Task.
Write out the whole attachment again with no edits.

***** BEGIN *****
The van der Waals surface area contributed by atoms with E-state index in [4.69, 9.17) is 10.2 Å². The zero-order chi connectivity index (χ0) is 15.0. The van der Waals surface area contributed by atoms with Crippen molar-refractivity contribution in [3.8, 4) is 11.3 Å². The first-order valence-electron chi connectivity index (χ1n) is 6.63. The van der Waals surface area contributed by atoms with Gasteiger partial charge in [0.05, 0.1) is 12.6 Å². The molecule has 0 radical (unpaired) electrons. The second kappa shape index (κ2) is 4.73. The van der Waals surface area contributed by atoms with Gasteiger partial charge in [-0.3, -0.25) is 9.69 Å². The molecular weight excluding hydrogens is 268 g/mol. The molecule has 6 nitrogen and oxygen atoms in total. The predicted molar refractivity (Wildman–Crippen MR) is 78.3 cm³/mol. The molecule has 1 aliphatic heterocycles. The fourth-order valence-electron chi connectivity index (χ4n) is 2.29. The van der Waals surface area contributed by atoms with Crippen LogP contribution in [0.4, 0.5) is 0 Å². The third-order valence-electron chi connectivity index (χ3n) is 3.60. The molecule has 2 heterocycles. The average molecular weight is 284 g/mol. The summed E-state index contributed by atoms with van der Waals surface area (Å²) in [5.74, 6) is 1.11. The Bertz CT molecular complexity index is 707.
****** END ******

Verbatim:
The van der Waals surface area contributed by atoms with E-state index in [4.69, 9.17) is 10.2 Å². The zero-order chi connectivity index (χ0) is 15.0. The van der Waals surface area contributed by atoms with Crippen molar-refractivity contribution in [3.8, 4) is 11.3 Å². The first-order valence-electron chi connectivity index (χ1n) is 6.63. The van der Waals surface area contributed by atoms with Gasteiger partial charge in [0.05, 0.1) is 12.6 Å². The molecule has 0 radical (unpaired) electrons. The second kappa shape index (κ2) is 4.73. The van der Waals surface area contributed by atoms with Gasteiger partial charge in [-0.3, -0.25) is 9.69 Å². The molecular weight excluding hydrogens is 268 g/mol. The molecule has 6 nitrogen and oxygen atoms in total. The predicted molar refractivity (Wildman–Crippen MR) is 78.3 cm³/mol. The molecule has 1 aliphatic heterocycles. The fourth-order valence-electron chi connectivity index (χ4n) is 2.29. The van der Waals surface area contributed by atoms with Crippen LogP contribution in [0.4, 0.5) is 0 Å². The third-order valence-electron chi connectivity index (χ3n) is 3.60. The molecule has 2 heterocycles. The average molecular weight is 284 g/mol. The summed E-state index contributed by atoms with van der Waals surface area (Å²) in [5.74, 6) is 1.11. The Bertz CT molecular complexity index is 707.